Keywords:  AP-1; BACH1; FOXO; HIF-1alpha; HSF1; NADPH generation; NF-κB; NRF2; PGC-1alpha; TP53; adaptation; antioxidant; dormant cancer cell; folate metabolism; glutathione; initiation; metastasis; oxidative stress; pentose phosphate pathway; progression; reactive oxygen species; recurrent disease; redox signaling; reductive glutamine metabolism; thioredoxin; tumorigenesis
    DOI:  https://doi.org/10.1016/j.ccell.2020.06.001
  10. Nat Rev Cancer. 2020 Jul 06.
    Leone RD, Powell JD.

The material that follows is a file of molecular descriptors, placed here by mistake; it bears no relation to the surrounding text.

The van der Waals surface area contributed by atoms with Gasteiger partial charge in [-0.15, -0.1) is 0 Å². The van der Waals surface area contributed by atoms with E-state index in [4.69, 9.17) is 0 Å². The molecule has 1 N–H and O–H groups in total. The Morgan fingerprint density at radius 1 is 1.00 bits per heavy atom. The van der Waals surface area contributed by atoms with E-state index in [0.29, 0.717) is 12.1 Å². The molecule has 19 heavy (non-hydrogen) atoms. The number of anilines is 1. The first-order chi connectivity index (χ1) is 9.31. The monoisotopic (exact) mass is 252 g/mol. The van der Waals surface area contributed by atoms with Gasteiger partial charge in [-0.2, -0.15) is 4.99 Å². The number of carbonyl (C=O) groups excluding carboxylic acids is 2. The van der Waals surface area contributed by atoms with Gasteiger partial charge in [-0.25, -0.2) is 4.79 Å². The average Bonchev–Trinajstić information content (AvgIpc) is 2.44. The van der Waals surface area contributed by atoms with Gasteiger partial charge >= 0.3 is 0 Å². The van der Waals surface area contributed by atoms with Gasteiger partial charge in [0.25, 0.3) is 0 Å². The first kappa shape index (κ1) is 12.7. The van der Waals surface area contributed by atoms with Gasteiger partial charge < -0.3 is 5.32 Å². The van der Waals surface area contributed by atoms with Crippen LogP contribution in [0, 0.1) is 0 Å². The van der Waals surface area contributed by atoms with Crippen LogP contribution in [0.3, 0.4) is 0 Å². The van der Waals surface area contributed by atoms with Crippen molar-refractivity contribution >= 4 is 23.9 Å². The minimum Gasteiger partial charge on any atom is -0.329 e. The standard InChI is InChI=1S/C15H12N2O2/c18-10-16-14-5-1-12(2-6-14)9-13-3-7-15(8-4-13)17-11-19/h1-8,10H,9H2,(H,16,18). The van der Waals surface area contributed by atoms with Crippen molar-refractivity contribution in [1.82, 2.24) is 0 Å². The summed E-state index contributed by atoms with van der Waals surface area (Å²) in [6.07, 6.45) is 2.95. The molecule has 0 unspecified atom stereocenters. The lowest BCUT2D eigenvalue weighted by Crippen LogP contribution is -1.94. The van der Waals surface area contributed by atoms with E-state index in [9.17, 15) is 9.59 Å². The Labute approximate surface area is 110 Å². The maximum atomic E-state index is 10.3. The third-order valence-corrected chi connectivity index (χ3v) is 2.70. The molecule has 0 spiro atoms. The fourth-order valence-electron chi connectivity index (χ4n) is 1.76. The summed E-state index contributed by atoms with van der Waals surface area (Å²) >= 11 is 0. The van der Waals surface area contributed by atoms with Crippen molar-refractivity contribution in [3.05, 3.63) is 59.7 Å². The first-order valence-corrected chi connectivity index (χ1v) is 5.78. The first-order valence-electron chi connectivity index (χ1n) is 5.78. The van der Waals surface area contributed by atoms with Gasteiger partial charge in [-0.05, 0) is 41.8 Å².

Through the successes of checkpoint blockade and adoptive cellular therapy, immunotherapy has become an established treatment modality for cancer. Cellular metabolism has emerged as a critical determinant of the viability and function of both cancer cells and immune cells. In order to sustain prodigious anabolic needs, tumours employ a specialized metabolism that differs from untransformed somatic cells. This metabolism leads to a tumour microenvironment that is commonly acidic, hypoxic and/or depleted of critical nutrients required by immune cells. In this context, tumour metabolism itself is a checkpoint that can limit immune-mediated tumour destruction. Because our understanding of immune cell metabolism and cancer metabolism has grown significantly in the past decade, we are on the cusp of being able to unravel the interaction of cancer cell metabolism and immune metabolism in therapeutically meaningful ways. Although there are metabolic processes that are seemingly fundamental to both cancer and responding immune cells, metabolic heterogeneity and plasticity may serve to distinguish the two. As such, understanding the differential metabolic requirements of the diverse cells that comprise an immune response to cancer offers an opportunity to selectively regulate immune cell function. Such a nuanced evaluation of cancer and immune metabolism can uncover metabolic vulnerabilities and therapeutic windows upon which to intervene for enhanced immunotherapy.